Less smog over China, clearer canals in Venice, better air quality in parts of Switzerland – how much is due to coronavirus measures, and can the climate benefit in the long run?This content was published on April 6, 2020 - 15:09
In Switzerland, everything deemed non-essential has been cancelled or closed. Public transport is running at a minimum, and office workers are telecommuting whenever possible.
“In urban areas we can see an effect of the lockdown measures – specifically in a reduction of nitrogen dioxide (NO2),” says Christoph Hüglin, who researches air pollution at the Swiss Federal Laboratories for Materials Science and Technology (Empa). “But in rural areas, we don’t see an effect. The weather has been such that we already have exceptionally good air quality.”
To get a sense of how the lockdown measures affected the concentrations of NO2 in March, Empa researchers compared the observed levels to predictions based on business-as-usual and meteorology. The data came from monitoring sites around the nation.
In places like Bern and Lugano, there was considerably less NO2 in the air than what would have been expected. But in rural Beromünster near Lucerne, the observed level of NO2 seemed far higher than predicted.
The researchers attribute this to the sensor’s relatively large distance from road traffic, the very low overall concentrations in this rural area, and the uncertainty of the model and measurements at such low values.
Could staying home be worse?
“Aerosol levels might actually increase if people stay home. People want comfort on difficult days, so they might light wood fires, and that creates emissions,” points out Urs Baltensperger, head of the atmospheric chemistry lab at the Paul Scherrer Institute – a part of the Swiss federal technology institutes.
In addition, there was an influx of Sahara dust that blew into Switzerland in late March. These particles, along with lower temperatures and a lack of wind, can result in more clouds as well as air pollution.
In a draft report on the effect of Covid-19 on Swiss air quality, the researchers at Empa conclude that nitrogen oxide (NOx) concentrations “have decreased in most traffic-related sites in Switzerland by up to 50% due to the lockdown measures”. They state that ozone concentrations were low but have “generally increased across Switzerland due to the inverse relationship this pollutant [ozone] has with NOx”.
This shows how hard it is to draw accurate conclusions. Baltensperger says compared to NO2 observations, it’s much harder to get a sense of how the lockdown has affected the concentration of aerosols. Without a detailed analysis of a longer time period, “it’s like reading tea leaves!”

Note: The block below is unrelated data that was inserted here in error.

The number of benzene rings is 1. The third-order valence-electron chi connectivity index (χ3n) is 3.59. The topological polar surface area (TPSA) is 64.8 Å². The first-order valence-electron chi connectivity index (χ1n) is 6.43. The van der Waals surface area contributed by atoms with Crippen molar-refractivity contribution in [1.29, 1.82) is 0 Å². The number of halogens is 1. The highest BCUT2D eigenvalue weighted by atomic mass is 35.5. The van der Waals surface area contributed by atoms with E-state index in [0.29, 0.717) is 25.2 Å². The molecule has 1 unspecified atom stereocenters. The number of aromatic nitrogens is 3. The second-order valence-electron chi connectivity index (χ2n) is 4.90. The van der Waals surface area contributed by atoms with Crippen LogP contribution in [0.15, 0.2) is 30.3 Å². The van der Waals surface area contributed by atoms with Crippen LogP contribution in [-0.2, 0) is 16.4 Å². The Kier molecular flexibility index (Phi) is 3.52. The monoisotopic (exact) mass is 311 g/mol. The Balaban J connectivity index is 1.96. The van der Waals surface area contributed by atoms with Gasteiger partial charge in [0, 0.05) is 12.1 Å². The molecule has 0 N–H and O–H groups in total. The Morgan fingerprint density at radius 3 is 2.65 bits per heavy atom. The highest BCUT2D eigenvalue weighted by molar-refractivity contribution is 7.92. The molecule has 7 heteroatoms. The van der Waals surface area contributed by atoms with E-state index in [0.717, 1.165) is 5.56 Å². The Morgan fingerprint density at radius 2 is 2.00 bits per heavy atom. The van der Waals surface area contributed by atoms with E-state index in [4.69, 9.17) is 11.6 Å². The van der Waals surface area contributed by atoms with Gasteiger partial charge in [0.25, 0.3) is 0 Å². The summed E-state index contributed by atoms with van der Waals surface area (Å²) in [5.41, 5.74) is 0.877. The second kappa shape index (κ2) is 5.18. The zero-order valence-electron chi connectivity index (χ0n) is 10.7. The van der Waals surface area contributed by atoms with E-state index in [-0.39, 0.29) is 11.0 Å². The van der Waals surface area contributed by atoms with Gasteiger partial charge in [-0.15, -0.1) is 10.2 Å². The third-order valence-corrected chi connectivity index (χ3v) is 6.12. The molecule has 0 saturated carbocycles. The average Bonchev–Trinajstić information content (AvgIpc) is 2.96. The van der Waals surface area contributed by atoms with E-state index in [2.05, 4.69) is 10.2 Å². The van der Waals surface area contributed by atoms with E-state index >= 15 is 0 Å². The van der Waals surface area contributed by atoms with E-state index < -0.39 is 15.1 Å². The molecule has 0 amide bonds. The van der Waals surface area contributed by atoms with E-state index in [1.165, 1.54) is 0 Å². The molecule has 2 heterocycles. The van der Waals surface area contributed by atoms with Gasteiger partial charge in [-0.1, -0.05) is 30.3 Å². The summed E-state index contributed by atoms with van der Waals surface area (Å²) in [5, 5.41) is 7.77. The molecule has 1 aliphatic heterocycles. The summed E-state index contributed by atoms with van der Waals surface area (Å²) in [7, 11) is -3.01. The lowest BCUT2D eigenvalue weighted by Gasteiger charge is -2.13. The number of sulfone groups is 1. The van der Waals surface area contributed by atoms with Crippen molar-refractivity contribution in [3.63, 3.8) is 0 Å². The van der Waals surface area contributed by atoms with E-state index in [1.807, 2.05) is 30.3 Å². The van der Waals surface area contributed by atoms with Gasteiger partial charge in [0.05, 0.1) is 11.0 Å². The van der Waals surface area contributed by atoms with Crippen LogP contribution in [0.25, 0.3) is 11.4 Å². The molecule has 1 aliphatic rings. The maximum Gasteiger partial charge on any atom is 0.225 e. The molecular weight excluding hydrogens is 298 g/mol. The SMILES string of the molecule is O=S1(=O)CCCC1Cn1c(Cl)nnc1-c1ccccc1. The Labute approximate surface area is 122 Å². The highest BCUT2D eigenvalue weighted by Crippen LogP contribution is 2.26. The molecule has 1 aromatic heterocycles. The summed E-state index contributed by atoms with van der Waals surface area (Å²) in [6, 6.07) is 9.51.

What about those satellite images?
If you look at satellite images showing Switzerland over the past two months, the air appears far clearer post-lockdown measures.
“Nearly all of that is due to a very special weather situation. We've never had such a warm winter here,” says Lukas Emmenegger, head of Empa’s laboratory for air pollution and environmental technology. However, he and his team will be studying the satellite images more closely this month as more data on the period following the lockdown becomes available.
But no matter what they discover, Switzerland could never get such impressive results as production powerhouse China – where emissions dropped dramatically during the crisis and are now on the rise again.
Meanwhile, Swiss air quality has profited from Covid-19 measures taken over the border in northern Italy. This is especially true in the southern canton of Ticino, as the Federal Office for the Environment recently told Swiss public broadcaster, SRF.
A boon for the climate?
The decline in production as well as road and air traffic has optimists hoping that the climate can benefit once Covid-19 is under control. Greenpeace Switzerland, for example, has launched a petition calling for coronavirus-related economic aid to go towards a Swiss Green New Deal.
“Maybe the situation that we have right now will help speed up action in areas that often have an effect on greenhouse gas emissions,” Hüglin, though he and Emmenegger worry that it will take longer than desired.
On the other hand, the pandemic has pushed global warming to the back burner for many decision-makers. The longer the crisis lasts, the worse it’ll be for the environment, according to Martin Grosjean, director of the Oeschger Centre for Climate Research at the University of Bern.
“For the climate it would be best if Covid-19 had never happened. Then we could have concentrated on implementing the Paris Convention,” said Grosjean in an interview with news website Watson. The UN Climate Change Conference (COP26) – scheduled for November in Scotland – has been postponed.
What do you think? Let us know in the comments or contact the author of this article on Twitter: @SMisicka
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